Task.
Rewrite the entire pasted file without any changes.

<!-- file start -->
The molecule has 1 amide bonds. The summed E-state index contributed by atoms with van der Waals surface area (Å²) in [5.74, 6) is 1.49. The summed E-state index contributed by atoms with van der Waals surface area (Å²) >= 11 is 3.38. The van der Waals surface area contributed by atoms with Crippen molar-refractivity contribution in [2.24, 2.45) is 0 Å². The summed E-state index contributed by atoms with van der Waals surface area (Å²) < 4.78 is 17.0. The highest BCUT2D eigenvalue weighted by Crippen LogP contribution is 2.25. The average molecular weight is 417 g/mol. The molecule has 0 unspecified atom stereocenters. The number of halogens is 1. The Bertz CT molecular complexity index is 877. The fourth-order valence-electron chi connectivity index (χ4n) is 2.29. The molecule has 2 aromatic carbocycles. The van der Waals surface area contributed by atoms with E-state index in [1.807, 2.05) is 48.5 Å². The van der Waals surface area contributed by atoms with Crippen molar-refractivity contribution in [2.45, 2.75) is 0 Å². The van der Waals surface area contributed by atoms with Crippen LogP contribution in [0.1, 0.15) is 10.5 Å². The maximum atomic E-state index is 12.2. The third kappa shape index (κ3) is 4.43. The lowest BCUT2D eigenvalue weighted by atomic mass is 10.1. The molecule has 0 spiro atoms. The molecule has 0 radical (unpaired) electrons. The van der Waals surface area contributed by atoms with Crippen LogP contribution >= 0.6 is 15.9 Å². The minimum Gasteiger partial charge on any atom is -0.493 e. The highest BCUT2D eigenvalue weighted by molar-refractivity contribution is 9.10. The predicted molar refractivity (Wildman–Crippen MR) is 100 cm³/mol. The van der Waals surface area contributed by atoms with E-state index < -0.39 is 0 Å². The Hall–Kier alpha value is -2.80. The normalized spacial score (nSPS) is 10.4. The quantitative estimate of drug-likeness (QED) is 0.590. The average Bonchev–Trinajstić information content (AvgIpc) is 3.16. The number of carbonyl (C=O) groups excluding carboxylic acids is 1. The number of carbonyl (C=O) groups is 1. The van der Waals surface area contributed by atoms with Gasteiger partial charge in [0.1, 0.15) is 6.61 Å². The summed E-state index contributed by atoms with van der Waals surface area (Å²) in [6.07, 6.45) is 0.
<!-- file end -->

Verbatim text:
The molecule has 1 amide bonds. The summed E-state index contributed by atoms with van der Waals surface area (Å²) in [5.74, 6) is 1.49. The summed E-state index contributed by atoms with van der Waals surface area (Å²) >= 11 is 3.38. The van der Waals surface area contributed by atoms with Crippen molar-refractivity contribution in [2.24, 2.45) is 0 Å². The summed E-state index contributed by atoms with van der Waals surface area (Å²) < 4.78 is 17.0. The highest BCUT2D eigenvalue weighted by Crippen LogP contribution is 2.25. The average molecular weight is 417 g/mol. The molecule has 0 unspecified atom stereocenters. The number of halogens is 1. The Bertz CT molecular complexity index is 877. The fourth-order valence-electron chi connectivity index (χ4n) is 2.29. The molecule has 2 aromatic carbocycles. The van der Waals surface area contributed by atoms with E-state index in [1.807, 2.05) is 48.5 Å². The van der Waals surface area contributed by atoms with Crippen molar-refractivity contribution in [2.45, 2.75) is 0 Å². The van der Waals surface area contributed by atoms with Crippen LogP contribution in [0.1, 0.15) is 10.5 Å². The maximum atomic E-state index is 12.2. The third kappa shape index (κ3) is 4.43. The lowest BCUT2D eigenvalue weighted by atomic mass is 10.1. The molecule has 0 spiro atoms. The molecule has 0 radical (unpaired) electrons. The van der Waals surface area contributed by atoms with Crippen LogP contribution >= 0.6 is 15.9 Å². The minimum Gasteiger partial charge on any atom is -0.493 e. The highest BCUT2D eigenvalue weighted by molar-refractivity contribution is 9.10. The predicted molar refractivity (Wildman–Crippen MR) is 100 cm³/mol. The van der Waals surface area contributed by atoms with E-state index < -0.39 is 0 Å². The Hall–Kier alpha value is -2.80. The normalized spacial score (nSPS) is 10.4. The quantitative estimate of drug-likeness (QED) is 0.590. The average Bonchev–Trinajstić information content (AvgIpc) is 3.16. The number of carbonyl (C=O) groups excluding carboxylic acids is 1. The number of carbonyl (C=O) groups is 1. The van der Waals surface area contributed by atoms with Gasteiger partial charge in [0.1, 0.15) is 6.61 Å². The summed E-state index contributed by atoms with van der Waals surface area (Å²) in [6.07, 6.45) is 0.